As had become the trend for this trek our Rambo was up and about before the sun stuck the camp and we had no choice but to follow him. Dewan waited for me to get ready and shortly thereafter he too shot off like an arrow. I walked slowly and crossed the bridge over the nala coming from Poting glacier from where one gets good view of the place. I moved along the well made path trying to beat the cold in my T-shirt. Fifty minutes latter I reached the steps which climbed to the top where I could see sun light. As I was cold it was a welcome sight and brought warmth. The climb was steep and it took nearly twenty minutes to finish it and there stood this hut which served as a tea shop come hotel. As I was reaching the place others were leaving but I did not follow them immediately as some hot tea and biscuits were in order. I lowered the sack and entered the hut. Well what a relief. After two cups of tea, a packet of biscuits and chatting with the hotel owner and the bakriwala, I was ready to move. Lifting the heavy bag I left the place as the sun reached it. A small climb later I had the birds eye view of the Gori flowing down below through the gorge. The trail passed below the high cliffs on the right bank of the river. There was a small temple dedicated to the Nanda Devi and paying my due respect I moved along the level trail. There was a camping ground above the river on the left bank but I could not see any way to that place or I was not much interested as I had a long way to go in front. The trail now started to rise, though slowly. A flock of sheep's was coming down for the winter and the Shepard fanatically gestured me to leave the trail so that the sheep could carry on without fear. I climbed up and the sheep passed by, some of them carrying loads on their backs. The trail was again silent and I continued on my way.

A look behind reveled snaking trail along the mountain slope and the river flowing down. Ahead a snow covered peak was coming in to view. The trail now climbed up more steeply and then there was a section where it made its way up quite steeply. Again a shout stopped me in my track as horses were making their way down this narrow section and it was better to climb up after they had passed. Gained some of the lost breath and climbed up the steep section which was again followed by a trail which went down all the way to a hut in the center of the section. A camp was seen down below. I was crossing the Mapang and it was the camp of the Hydro Power survey team. What will happen to these trails God only knows. The drop was followed by a climb up and then a level trail greeted me. Quite a relief, but these relief's are short in mountains and today was not an exception. Turning around the corner I reached a nala coming from left and its crystal clear waters joined the murky waters of Gori. This was the Pabadli gad and the Laspa village could be reached by a good climb, for which I had no inclination. A steep drop took me to the log bridge over the nala and I saw Pande who was getting up to leave. A short break latter I also joined him. The trail after climbing again split into two, with one climbing up in a zigzag way and the other going straight. Luckily we were met by a person coming down who asked as to why we were moving without a guide and then told us to take the upper trail as the one going straight was damaged though both went to the same place. I took the upper one and Pande went the lower way. Climb up took out the remaining strength and quite tired I reached the trail on top which was now more or less level. Down below a bakriwala had his camp and his goat were there, through which Pande climbed up. He told that a small section was broken but did not pose much problem to him. We moved together and down below the Gori flowed calmly. Continuing on the good trail above the right bank of the river we inched towards Rilkot. Finally, we came to a nala flowing from our left and crossing it over boulders we were on the other side. A short climb and the Rilkot came into view.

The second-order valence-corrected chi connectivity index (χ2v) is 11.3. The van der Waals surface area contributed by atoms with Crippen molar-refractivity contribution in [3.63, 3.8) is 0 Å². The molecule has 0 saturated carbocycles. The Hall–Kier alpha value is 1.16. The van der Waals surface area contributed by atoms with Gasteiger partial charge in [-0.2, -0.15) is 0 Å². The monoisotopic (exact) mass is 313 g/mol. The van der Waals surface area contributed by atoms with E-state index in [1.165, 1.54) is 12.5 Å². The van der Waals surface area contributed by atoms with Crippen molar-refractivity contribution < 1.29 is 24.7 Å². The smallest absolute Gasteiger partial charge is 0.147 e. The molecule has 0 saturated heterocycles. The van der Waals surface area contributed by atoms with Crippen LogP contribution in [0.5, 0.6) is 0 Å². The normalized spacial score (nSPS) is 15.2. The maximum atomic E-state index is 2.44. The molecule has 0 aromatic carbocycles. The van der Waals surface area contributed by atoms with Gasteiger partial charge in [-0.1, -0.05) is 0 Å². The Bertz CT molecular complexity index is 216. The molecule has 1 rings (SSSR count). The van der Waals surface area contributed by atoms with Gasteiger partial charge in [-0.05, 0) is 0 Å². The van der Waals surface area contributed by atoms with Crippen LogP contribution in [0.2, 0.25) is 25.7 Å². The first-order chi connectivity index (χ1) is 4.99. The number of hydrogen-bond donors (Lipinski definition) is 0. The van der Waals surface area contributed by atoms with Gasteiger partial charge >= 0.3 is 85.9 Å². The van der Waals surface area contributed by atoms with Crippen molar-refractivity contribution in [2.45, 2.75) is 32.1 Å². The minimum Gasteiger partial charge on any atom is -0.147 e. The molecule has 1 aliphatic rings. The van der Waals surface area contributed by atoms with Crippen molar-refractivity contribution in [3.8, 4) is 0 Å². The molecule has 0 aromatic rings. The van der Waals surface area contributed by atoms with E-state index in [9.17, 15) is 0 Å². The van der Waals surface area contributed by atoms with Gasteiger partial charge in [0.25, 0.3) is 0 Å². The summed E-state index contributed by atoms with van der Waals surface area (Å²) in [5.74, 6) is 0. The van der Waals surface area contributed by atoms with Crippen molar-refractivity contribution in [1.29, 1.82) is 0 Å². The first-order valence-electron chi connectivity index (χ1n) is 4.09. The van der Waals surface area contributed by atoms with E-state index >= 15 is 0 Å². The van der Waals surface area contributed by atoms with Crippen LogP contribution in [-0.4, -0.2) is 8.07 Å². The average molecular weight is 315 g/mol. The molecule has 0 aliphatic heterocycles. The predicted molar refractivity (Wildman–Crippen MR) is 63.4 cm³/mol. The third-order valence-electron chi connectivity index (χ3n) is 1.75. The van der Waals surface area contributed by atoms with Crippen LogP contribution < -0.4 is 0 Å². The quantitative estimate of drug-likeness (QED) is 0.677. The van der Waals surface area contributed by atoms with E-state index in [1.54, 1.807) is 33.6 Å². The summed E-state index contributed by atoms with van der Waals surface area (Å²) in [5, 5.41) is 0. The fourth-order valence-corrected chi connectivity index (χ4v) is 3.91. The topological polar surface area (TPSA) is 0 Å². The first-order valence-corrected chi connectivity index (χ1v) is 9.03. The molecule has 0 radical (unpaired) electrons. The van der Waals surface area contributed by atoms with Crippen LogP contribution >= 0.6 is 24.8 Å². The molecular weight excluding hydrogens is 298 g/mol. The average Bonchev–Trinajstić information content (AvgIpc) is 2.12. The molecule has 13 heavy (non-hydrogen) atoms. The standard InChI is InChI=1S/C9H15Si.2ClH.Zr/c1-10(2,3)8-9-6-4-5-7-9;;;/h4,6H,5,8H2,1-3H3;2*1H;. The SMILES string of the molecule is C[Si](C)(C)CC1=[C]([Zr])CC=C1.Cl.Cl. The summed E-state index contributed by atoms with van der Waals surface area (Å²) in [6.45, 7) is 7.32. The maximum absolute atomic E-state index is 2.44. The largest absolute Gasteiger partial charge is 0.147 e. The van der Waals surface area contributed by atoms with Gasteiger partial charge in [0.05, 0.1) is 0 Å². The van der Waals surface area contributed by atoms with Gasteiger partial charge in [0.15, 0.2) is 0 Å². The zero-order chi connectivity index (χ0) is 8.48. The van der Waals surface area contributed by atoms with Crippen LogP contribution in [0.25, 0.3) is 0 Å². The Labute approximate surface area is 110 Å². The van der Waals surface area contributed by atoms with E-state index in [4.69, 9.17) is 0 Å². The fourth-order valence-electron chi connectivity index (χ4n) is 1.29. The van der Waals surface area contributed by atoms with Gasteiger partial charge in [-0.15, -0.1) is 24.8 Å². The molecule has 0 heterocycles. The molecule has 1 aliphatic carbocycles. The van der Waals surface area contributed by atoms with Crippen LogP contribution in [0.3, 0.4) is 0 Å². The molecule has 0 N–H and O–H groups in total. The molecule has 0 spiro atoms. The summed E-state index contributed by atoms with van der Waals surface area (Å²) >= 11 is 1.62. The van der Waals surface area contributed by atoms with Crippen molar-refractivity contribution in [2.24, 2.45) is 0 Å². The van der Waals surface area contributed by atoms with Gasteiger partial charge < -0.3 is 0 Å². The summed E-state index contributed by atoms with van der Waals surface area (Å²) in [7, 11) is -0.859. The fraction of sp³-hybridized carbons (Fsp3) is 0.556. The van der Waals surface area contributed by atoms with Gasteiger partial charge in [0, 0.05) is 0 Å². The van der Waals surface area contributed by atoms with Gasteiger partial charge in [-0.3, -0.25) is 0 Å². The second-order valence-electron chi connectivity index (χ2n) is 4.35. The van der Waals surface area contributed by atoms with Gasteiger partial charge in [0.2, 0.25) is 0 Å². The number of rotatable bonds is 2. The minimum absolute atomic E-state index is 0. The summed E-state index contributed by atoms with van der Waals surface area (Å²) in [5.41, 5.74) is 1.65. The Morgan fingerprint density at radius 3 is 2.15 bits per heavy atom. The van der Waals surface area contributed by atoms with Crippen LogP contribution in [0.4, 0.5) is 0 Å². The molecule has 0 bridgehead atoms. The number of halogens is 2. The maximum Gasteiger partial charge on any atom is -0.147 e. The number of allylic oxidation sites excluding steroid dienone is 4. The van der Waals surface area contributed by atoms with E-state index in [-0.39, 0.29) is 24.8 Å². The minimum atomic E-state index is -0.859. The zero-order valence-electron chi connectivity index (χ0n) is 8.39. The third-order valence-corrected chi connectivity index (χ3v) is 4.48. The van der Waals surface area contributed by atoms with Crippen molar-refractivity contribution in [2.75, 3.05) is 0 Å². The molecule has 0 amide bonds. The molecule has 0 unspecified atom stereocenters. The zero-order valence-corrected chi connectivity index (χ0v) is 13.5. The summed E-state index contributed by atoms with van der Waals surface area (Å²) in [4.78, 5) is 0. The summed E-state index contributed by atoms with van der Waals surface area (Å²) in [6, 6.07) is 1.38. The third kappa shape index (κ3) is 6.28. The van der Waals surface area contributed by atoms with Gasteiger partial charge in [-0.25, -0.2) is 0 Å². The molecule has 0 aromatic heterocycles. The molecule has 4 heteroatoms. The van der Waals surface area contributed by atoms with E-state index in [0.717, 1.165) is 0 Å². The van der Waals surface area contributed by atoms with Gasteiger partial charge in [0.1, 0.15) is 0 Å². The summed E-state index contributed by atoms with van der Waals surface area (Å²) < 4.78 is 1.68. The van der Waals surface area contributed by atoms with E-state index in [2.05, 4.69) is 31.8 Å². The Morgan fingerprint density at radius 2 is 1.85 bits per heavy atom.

Milam Top Story Second Part

Milam Photos Part I

Milam Photos Part II

Milam Photos Part III

Milam Photos Part IV

Milam Trek Plan

 

KEEP THE MOUNTAINS CLEAN











Copyright © by Himalayan Camping All Right Reserved.

Published on: 2009-05-12 (2400 reads)

[ Go Back ]

Himalayan Camping Copyright @ Feb 2005. All Rights Reserved.


PHP-Nuke Copyright © 2005 by Francisco Burzi. This is free software, and you may redistribute it under the GPL
Himalayan Camping Copyright © Feb 2005
Website Designed by VSK.

Page Generation: 0.05 Seconds